Several issues of concern related to current community pharmacy services in Qatar were raised in this study. Only 34% of respondents agreed that the pharmacist provided them with thorough medication counseling and encouraged them to ask questions when getting their prescription medications. This may indicate that Qatar’s community pharmacists are dispensing prescription medications presuming that the patients are already well informed about their health conditions and about their medications. One of the important aspects of pharmaceutical care is counseling patients regarding their medications. Pharmacist-provided medication counseling is vital for improving medication use and achieving desired outcomes. Community pharmacists in several countries such as Canada and the United States are required to provide patient education when dispensing prescription medications.23
This is not true for Qatar.
Accessibility is one of the benefits that community pharmacies have over other health care settings. Qatar’s community pharmacists are not using this benefit to their advantage by increasing their contact time with patients. Only 37% of respondents agreed that the pharmacist gave them enough time to discuss their problem and listened to them carefully. This can be attributable to two possible reasons: lack of personnel in the pharmacy and lack of time. The majority of Qatar’s community pharmacies are staffed by only one pharmacist and one pharmacy technician at any particular shift. Lack of time is also perceived by Qatar’s pharmacists as a barrier for the provision of cognitive services including breast cancer health promotion and smoking cessation counseling.25
Thus, in order for Qatar’s pharmacists to spend enough time with their patients, more pharmacy technicians need to be hired and better delineation should exist between the role of pharmacy technicians and that of pharmacists. If pharmacists are less involved in medication dispensing, they will have more time for patient centered pharmacy activities.
The third issue that was raised in the study was privacy in the pharmacy. Only 35% of respondents agreed that privacy concerning prescriptions was maintained by the pharmacist. Furthermore, 50% stated that lack of privacy in the pharmacy was a barrier to seek the community pharmacist’s help. This can be due to the lack of a private area for consultation in the majority of community pharmacies in Qatar as shown in a recent study completed by QU College of Pharmacy.27
The last issue was the pharmacist’s knowledge and ability to answer questions. Only 37% of the public agreed that Qatar’s pharmacists were knowledgeable enough and were always ready to answer questions. This can be related to several factors. The first factor is that Qatar’s community pharmacists are coming from diverse pharmacy curricula. These curricula may not adequately prepare their graduates to take the role of pharmaceutical care providers. Another factor is that continuous pharmacy education was never offered to Qatar’s community pharmacists until QU College of Pharmacy established the first national continuing professional pharmacy development (CPPD) program in 2008. To implement pharmaceutical care in community pharmacies in Qatar, efforts should be exerted to identify the educational needs of Qatar’s community pharmacists. Accordingly, the QU College of Pharmacy CPPD program in collaboration with Qatar’s Supreme Council of Health would design educational activities that address the community pharmacists’ inadequate knowledge, competencies, and skills.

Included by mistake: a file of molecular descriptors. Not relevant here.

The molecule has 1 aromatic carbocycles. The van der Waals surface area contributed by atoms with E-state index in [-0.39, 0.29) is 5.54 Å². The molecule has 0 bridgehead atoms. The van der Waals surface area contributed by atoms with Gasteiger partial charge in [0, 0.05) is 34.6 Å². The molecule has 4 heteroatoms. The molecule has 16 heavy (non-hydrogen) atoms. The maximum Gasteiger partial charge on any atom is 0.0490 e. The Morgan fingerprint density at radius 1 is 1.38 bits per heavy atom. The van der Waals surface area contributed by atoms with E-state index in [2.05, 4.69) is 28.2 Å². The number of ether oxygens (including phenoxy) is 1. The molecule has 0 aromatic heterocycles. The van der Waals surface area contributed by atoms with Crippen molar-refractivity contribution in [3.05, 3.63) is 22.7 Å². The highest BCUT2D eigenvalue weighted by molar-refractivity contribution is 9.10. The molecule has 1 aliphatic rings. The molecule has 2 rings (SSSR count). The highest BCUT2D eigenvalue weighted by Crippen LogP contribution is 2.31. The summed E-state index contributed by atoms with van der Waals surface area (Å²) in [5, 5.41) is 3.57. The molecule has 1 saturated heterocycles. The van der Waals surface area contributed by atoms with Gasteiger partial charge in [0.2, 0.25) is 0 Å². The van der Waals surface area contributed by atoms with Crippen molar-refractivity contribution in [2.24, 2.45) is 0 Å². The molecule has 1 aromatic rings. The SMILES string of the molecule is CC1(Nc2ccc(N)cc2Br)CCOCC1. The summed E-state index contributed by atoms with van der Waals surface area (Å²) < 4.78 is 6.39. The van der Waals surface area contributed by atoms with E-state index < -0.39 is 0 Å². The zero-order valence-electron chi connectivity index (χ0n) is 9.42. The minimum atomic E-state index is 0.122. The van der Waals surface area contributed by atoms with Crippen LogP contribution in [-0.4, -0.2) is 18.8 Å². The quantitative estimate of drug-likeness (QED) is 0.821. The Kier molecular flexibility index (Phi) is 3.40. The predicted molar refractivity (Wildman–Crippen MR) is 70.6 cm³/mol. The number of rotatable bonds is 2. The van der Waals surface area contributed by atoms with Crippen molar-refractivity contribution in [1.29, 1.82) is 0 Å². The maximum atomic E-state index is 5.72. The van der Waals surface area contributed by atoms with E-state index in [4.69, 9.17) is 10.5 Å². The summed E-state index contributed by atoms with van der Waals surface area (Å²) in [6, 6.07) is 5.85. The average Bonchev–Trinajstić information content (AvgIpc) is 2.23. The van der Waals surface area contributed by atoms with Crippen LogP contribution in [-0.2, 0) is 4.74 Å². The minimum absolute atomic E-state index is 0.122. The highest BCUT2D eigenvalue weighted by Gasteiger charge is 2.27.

The study participants responded positively regarding new community pharmacy services. Interestingly, 81% supported the introduction of diagnostic and screening services. These services are essential for the development of pharmaceutical care practice in community pharmacies in Qatar. With the aid of diagnostic blood monitoring devices, pharmacists would be able to offer disease management programs for patients suffering from diabetes, dyslipidemia, and other diseases. Many studies have demonstrated that these pharmacist-delivered programs can improve patient outcomes.4
This study had several limitations. The survey instrument used in the study was not evaluated for its reliability in Qatar. However, many of the survey questions were designed based on a previous survey done and tested for reliability and validity in Saudi Arabia. Qatar is very close to Saudi Arabia geographically and in terms of population characteristics. Therefore, we do not believe that this limitation was a real barrier, especially as our study was a pilot study only and was exploratory in nature. In addition, due to the nature of the direct questioning method, collected information may differ to some extent from that obtained in, for example, a mail survey, where the respondents would have more time to answer any given question. Our study was also limited by its small sample size, which may not properly represent Qatar’s population. The percentage of Qataris in the study participants was not representative of that in the general population. Furthermore, younger respondents and those with higher educational levels were overrepresented, and elderly patients were underrepresented.28
Thus, generalization of the study results to all Qatar’s public should be made carefully.